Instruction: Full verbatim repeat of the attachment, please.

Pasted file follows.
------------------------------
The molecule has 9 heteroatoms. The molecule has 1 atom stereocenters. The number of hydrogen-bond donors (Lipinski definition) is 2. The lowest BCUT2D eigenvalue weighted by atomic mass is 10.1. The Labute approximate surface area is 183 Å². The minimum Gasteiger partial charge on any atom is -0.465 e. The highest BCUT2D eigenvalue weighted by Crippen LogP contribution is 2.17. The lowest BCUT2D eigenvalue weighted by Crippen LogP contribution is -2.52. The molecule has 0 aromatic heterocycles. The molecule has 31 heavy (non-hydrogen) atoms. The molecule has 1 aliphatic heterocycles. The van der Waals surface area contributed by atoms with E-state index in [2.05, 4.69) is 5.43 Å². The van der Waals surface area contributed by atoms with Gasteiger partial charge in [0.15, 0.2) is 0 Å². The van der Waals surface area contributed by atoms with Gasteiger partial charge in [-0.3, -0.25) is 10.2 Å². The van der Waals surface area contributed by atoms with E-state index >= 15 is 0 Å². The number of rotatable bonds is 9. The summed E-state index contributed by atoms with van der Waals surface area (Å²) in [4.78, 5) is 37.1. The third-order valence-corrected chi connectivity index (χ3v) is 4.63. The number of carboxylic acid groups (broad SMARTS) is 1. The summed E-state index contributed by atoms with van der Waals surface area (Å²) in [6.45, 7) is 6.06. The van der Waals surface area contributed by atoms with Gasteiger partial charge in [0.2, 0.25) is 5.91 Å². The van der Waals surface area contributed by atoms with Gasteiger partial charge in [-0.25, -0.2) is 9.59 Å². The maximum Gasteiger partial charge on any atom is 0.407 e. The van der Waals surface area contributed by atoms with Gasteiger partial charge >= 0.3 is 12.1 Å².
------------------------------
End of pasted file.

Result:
The molecule has 9 heteroatoms. The molecule has 1 atom stereocenters. The number of hydrogen-bond donors (Lipinski definition) is 2. The lowest BCUT2D eigenvalue weighted by atomic mass is 10.1. The Labute approximate surface area is 183 Å². The minimum Gasteiger partial charge on any atom is -0.465 e. The highest BCUT2D eigenvalue weighted by Crippen LogP contribution is 2.17. The lowest BCUT2D eigenvalue weighted by Crippen LogP contribution is -2.52. The molecule has 0 aromatic heterocycles. The molecule has 31 heavy (non-hydrogen) atoms. The molecule has 1 aliphatic heterocycles. The van der Waals surface area contributed by atoms with E-state index in [2.05, 4.69) is 5.43 Å². The van der Waals surface area contributed by atoms with Gasteiger partial charge in [0.15, 0.2) is 0 Å². The van der Waals surface area contributed by atoms with Gasteiger partial charge in [-0.3, -0.25) is 10.2 Å². The van der Waals surface area contributed by atoms with E-state index >= 15 is 0 Å². The number of rotatable bonds is 9. The summed E-state index contributed by atoms with van der Waals surface area (Å²) in [4.78, 5) is 37.1. The third-order valence-corrected chi connectivity index (χ3v) is 4.63. The number of carboxylic acid groups (broad SMARTS) is 1. The summed E-state index contributed by atoms with van der Waals surface area (Å²) in [6.45, 7) is 6.06. The van der Waals surface area contributed by atoms with Gasteiger partial charge in [0.2, 0.25) is 5.91 Å². The van der Waals surface area contributed by atoms with Gasteiger partial charge in [-0.25, -0.2) is 9.59 Å². The maximum Gasteiger partial charge on any atom is 0.407 e. The van der Waals surface area contributed by atoms with Gasteiger partial charge >= 0.3 is 12.1 Å².